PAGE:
We will be shipping these Jade Yoga mats off to Texas today and will post the FirstUse review once Dr. May has had a chance to try them out.

While Dr. May will NOT be dispensing any medical advice here, she will be happy to give her opinions on yoga-related gear.  So let us know what you want to us to review and the Dr. will get right on it.  [Permalink] - Wan Chi Lau

June 18,2008 (WowUsWednesday)

It is not often one gets to watch a game like Game 6 of the Celtics-Lakers NBA Championship Finals.  It was a clinic.  We had it up on the big screen in the main office, but by the middle of the third quarter no one was really paying attention.  Folks were already celebrating Championship #17.

The Celtics were in total control... rebounding, stealing, and dropping 3-pointers at will.  Some were worried about a final run by the Lakers, but we had already broken out the bubbly and there was no way this one was going to slip away.  The last time was back in 1986.  Back then Macs only had 128K of RAM.  Twenty two years may be a long time to some, but waiting is part of being a sports fan in New England!  [Permalink] - Wan Chi Lau

Apr 25,2008 (FotoFriday)

Since we got a good bunch of emails from folks commenting on their color preferences regarding the Camera Armor, we thought we would post some shots of the black version.

There were also a few requests for more close-ups... so here are some of the back and side.  Note the details of the mold on the buttons.  This is particularly important from a usability perspective.

It is Friday and we don't want to make you all think too hard, but we would be interested in knowing if there IS a good reason for one color over the other.  So let us know your preference and WHY.  We'll give out two prizes at the end of May for your efforts.  One winner will get something for the most innovative reason for the use of a color.  Another winner will be just because they were lucky.

BTW, April still has some unclaimed RainyDayPuzzler prizes... hurry, the end of the month is almost here! [Permalink] - Wan Chi Lau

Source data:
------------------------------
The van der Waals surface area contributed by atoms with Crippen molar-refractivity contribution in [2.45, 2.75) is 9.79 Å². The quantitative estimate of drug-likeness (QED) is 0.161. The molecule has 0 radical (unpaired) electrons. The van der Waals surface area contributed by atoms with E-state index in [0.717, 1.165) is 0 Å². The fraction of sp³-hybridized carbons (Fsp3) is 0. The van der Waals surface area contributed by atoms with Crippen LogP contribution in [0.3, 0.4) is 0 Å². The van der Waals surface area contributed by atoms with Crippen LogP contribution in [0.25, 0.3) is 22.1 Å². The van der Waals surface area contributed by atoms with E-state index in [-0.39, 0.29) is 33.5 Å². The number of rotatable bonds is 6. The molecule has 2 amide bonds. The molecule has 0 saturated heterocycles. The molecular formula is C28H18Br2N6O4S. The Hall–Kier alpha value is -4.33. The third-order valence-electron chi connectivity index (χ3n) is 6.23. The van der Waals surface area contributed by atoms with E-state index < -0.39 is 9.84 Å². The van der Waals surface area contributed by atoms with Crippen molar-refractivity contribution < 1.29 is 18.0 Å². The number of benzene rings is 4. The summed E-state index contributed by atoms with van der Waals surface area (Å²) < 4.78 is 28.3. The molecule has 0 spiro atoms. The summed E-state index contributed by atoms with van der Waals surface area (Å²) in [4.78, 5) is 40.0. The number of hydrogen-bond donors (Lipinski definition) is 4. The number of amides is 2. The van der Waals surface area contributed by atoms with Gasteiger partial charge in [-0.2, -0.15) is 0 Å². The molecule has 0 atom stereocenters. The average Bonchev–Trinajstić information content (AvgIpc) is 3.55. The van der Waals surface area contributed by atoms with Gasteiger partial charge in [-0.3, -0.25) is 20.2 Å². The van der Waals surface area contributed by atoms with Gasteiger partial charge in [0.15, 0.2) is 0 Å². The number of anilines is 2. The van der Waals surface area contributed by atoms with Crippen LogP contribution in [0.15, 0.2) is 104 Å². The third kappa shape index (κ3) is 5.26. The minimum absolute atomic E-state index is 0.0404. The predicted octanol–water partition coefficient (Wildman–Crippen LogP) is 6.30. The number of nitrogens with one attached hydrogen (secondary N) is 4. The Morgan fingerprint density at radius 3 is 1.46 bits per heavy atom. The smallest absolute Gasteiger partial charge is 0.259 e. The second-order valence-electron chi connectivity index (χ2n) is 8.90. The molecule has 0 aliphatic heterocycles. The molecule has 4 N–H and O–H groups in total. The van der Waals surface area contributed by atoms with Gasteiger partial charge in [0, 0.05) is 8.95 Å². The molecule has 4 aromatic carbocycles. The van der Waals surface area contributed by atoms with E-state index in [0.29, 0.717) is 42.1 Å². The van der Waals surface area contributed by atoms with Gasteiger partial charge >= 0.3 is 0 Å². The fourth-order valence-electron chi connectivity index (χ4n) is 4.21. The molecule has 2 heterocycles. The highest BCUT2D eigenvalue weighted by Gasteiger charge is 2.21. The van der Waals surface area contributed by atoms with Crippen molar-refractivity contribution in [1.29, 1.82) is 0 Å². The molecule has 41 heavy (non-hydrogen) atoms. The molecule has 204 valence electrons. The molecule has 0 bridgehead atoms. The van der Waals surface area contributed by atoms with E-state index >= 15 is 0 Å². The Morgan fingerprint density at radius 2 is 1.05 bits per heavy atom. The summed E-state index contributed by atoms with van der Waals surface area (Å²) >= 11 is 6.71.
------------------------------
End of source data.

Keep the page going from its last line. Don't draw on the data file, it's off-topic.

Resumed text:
Apr 24,2008 (TechniquesThursday)

"Drifting" is a phenomenon which has turned into a sport in some circles.  A reader pointed us to this interesting diagram illustrating the basics of the technique.

So, if you are tired of slowly meandering around those spiral ramps at your local car park, master the "drift" and get up or down those ramps in record time.  Just make sure your car insurance has collision coverage and the payments are up to date.  [Permalink] - Wan Chi Lau


Apr 21,2008 (MarathonMonday)

Today was a beautiful day for the Boston Marathon so we thought we would get out and cover the event.  We decided to walk the last part (Comm Ave, Kenmore Square, Finish Line) of the marathon route to give you a glimpse of how things look before the runners get into town. 

The City has to do a lot of preparations to get ready to host an event of this size.  Blocking off a 26 mile route is no small feat.  The most difficult part was probably the last few miles going into the city.  We started our walk in Brookline.  By 11AM, the length of Comm Ave heading into Boston had already been cordoned off and were completely car-free all the way into Bolyston Street

Folks were out early getting the route prepped, cups of liquids filled, and everything in place to support the tens of thousands of runners who will be coming soon. To keep things orderly, the Boston Police was out in strength and highly visible. 

With all of its prestige and world-renowned status, it still comes down to the thousands of volunteers to make this event work. 

We got downtown around 11:30AM.  The crowd was already four rows thick on Boylston Street.  Some must have been here since the crack of dawn :-)

In our walk, we found lots of great spots to watch the race beside the finish line.  There is a good location right after the last overpass a few blocks before the Exeter Street turn on to Bolyston.